German regulators twice looked into tightening the supervision of collapsed FinTech business Wirecard and discussed it with the German and European central banks but no action was taken, a person with direct knowledge of the talks told journalists.
- Regulators in Germany twice looked into tightening the supervision of collapsed payments firm Wirecard
- BaFin asked Germany’s privately-run accounting watchdog FREP in February last year to examine Wirecard’s accounts
- Regulators are said to have discussed it with the German and European central banks but no action was taken
Wirecard’s implosion came years after the first allegations of fraud by some investors and journalists and the focus is now shifting to how regulators supervised a company that was hiding a $2.1 billion hole in its books.
In 2017, officials from German financial regulator BaFin and the country’s central bank, or Bundesbank, considered placing Wirecard on a list of financial companies to supervise but decided against it, the person said.
In the second half of 2019, there were discussions for months, which involved the European Central Bank (ECB), about putting Wirecard on a watchlist to give authorities more power to investigate it, the person said.
But the talks dragged into 2020 and were still inconclusive when they were “overtaken by events”, even though anonymous sources had given the authorities information about irregularities at the company, the person said.
The ECB, the euro zone’s top authority for banking supervision, and the Budesbank declined to comment.
BaFin has said it asked Germany’s privately-run accounting watchdog FREP in February 2019 to examine Wirecard’s accounts but had yet to receive a report.
Wirecard, a hybrid company that processed electronic payments and also owned a bank, was once one of the hottest financial technology, or fintech, firms in Europe with a market value of $28 billion at its peak.
It filed for insolvency on Thursday owing creditors nearly $4 billion and its auditor EY said the massive financial hole in its accounts was the result of an elaborate and sophisticated global fraud.
It’s not clear why regulators did not tighten Wirecard’s supervision though a second source with knowledge of the matter said such a decision would have raised complex legal questions about whether the whole company could be defined as a bank.
As a financial technology company, albeit one that owned a bank, Wirecard was long considered as being in a grey area when it came to traditional bank supervision.
While BaFin regulated Wirecard’s bank, putting the company on a list of financial firms would have put it fully under the supervision of the German financial regulator.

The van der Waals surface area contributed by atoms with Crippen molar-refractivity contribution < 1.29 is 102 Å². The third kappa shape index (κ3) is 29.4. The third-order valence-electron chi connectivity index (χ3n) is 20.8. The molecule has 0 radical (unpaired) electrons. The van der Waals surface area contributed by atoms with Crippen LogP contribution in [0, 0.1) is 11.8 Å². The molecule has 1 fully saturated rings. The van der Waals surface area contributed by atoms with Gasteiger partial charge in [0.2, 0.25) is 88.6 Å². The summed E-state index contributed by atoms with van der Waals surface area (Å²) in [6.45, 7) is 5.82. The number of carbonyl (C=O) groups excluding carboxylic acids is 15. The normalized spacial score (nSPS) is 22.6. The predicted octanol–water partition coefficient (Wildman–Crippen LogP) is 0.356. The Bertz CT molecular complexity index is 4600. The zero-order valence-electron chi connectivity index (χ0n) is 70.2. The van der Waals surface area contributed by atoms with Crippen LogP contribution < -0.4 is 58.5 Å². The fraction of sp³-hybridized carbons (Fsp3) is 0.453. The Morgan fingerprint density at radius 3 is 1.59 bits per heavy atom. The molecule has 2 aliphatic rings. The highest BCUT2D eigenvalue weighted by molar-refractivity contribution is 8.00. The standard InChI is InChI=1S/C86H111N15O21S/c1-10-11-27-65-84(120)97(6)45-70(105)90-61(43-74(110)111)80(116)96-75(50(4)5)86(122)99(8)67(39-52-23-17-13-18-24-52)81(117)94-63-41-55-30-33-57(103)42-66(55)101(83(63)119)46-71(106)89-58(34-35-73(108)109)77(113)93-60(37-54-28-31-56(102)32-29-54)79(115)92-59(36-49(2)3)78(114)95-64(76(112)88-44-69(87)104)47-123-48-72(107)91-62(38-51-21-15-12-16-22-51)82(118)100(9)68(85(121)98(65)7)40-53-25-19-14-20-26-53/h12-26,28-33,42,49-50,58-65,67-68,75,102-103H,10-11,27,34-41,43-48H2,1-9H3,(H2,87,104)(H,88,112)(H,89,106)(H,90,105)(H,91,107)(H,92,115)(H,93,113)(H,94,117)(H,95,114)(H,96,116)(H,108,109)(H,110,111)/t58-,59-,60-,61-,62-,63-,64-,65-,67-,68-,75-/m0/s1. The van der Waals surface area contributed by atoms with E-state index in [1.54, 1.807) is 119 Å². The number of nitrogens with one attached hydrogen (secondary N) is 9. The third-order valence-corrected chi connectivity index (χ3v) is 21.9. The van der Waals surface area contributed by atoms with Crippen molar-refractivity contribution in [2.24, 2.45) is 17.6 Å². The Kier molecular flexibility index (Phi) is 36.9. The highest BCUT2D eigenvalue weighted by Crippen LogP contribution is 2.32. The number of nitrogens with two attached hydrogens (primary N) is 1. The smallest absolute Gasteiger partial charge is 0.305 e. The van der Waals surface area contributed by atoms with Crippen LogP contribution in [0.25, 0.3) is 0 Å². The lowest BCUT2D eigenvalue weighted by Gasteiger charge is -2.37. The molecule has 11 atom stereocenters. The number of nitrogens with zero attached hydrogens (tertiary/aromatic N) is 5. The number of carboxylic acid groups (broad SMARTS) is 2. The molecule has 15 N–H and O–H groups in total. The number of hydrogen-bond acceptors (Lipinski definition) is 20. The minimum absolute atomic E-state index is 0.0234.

The second source also said getting all the different authorities to reach any agreement about Wirecard’s supervision was a time consuming process.
Nonetheless, the lack of urgency is likely to intensify criticism of BaFin, which has already been attacked for investigating the investors and reporters who questioned Wirecard’s accounts – rather than the company itself.
“The events surrounding Wirecard are scandalous,” said Frank Schaeffler, a German opposition lawmaker who sits on BaFin’s supervisory board, adding that the finance ministry, which oversees BaFin, bore ultimate responsibility.
Wirecard started out handling payments for gambling and adult websites and now processes payments for companies including Visa and Mastercard. Some of the world’s biggest investors held its shares before a whistleblower said it owed its success to a web of sham transactions.
“Regulators ignored the concerns raised, preferring instead to pursue those that warned of this major fraud,” said Fraser Perring, who bet on a fall in Wirecard’s shares and co-authored a 2016 report that alleged fraud.
Following his claims, BaFin launched an investigation into Perring which ultimately led to a criminal inquiry backed by state prosecutors into market manipulation.
Jan Pieter Krahnen, a finance expert at the Goethe University in Frankfurt, said the case showed that Germany’s light-touch approach to controlling companies was failing.
“We love self regulation in Germany,” he said. “But this is only something that works in good times. Capital market supervision is a low priority for Germany.”
Via our content partners at Reuters. By John O’Donnell and Hans Seidenstuecker. Additional reporting by Andreas Rinke in Berlin; Editing by David Clarke.